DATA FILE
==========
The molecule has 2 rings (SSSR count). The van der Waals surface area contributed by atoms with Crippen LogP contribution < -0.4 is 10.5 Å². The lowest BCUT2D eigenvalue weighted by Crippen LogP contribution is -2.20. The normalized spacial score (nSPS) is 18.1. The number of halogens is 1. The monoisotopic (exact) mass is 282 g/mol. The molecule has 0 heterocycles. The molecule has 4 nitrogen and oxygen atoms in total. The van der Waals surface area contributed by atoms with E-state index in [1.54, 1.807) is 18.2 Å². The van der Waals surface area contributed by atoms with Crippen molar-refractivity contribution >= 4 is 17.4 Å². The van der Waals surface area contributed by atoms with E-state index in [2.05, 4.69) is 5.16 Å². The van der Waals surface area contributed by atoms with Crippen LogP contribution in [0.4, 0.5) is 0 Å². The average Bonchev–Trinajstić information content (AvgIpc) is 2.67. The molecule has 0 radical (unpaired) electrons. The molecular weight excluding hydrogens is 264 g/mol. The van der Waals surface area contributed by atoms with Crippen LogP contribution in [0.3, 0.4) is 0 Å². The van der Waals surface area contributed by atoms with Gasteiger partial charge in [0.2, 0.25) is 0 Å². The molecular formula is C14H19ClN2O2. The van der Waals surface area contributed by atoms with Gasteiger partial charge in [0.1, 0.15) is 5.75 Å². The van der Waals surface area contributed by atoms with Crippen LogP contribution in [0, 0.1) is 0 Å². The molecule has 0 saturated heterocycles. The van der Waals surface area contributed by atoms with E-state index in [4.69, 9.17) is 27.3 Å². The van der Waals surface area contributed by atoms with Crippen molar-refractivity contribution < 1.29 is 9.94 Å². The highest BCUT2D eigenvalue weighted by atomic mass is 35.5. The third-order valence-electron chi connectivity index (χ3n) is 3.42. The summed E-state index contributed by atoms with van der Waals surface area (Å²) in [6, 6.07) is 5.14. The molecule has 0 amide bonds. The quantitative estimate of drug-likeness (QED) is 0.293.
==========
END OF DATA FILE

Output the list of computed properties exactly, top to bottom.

The molecule has 2 rings (SSSR count). The van der Waals surface area contributed by atoms with Crippen LogP contribution < -0.4 is 10.5 Å². The lowest BCUT2D eigenvalue weighted by Crippen LogP contribution is -2.20. The normalized spacial score (nSPS) is 18.1. The number of halogens is 1. The monoisotopic (exact) mass is 282 g/mol. The molecule has 0 heterocycles. The molecule has 4 nitrogen and oxygen atoms in total. The van der Waals surface area contributed by atoms with E-state index in [1.54, 1.807) is 18.2 Å². The van der Waals surface area contributed by atoms with Crippen molar-refractivity contribution >= 4 is 17.4 Å². The van der Waals surface area contributed by atoms with E-state index in [2.05, 4.69) is 5.16 Å². The van der Waals surface area contributed by atoms with Crippen LogP contribution in [0.4, 0.5) is 0 Å². The average Bonchev–Trinajstić information content (AvgIpc) is 2.67. The molecule has 0 radical (unpaired) electrons. The molecular weight excluding hydrogens is 264 g/mol. The van der Waals surface area contributed by atoms with Crippen LogP contribution in [0.3, 0.4) is 0 Å². The van der Waals surface area contributed by atoms with Gasteiger partial charge in [0.2, 0.25) is 0 Å². The molecular formula is C14H19ClN2O2. The van der Waals surface area contributed by atoms with Gasteiger partial charge in [0.1, 0.15) is 5.75 Å². The van der Waals surface area contributed by atoms with Crippen LogP contribution in [0, 0.1) is 0 Å². The molecule has 0 saturated heterocycles. The van der Waals surface area contributed by atoms with E-state index in [4.69, 9.17) is 27.3 Å². The van der Waals surface area contributed by atoms with Crippen molar-refractivity contribution < 1.29 is 9.94 Å². The highest BCUT2D eigenvalue weighted by atomic mass is 35.5. The third-order valence-electron chi connectivity index (χ3n) is 3.42. The summed E-state index contributed by atoms with van der Waals surface area (Å²) in [6, 6.07) is 5.14. The molecule has 0 amide bonds. The quantitative estimate of drug-likeness (QED) is 0.293.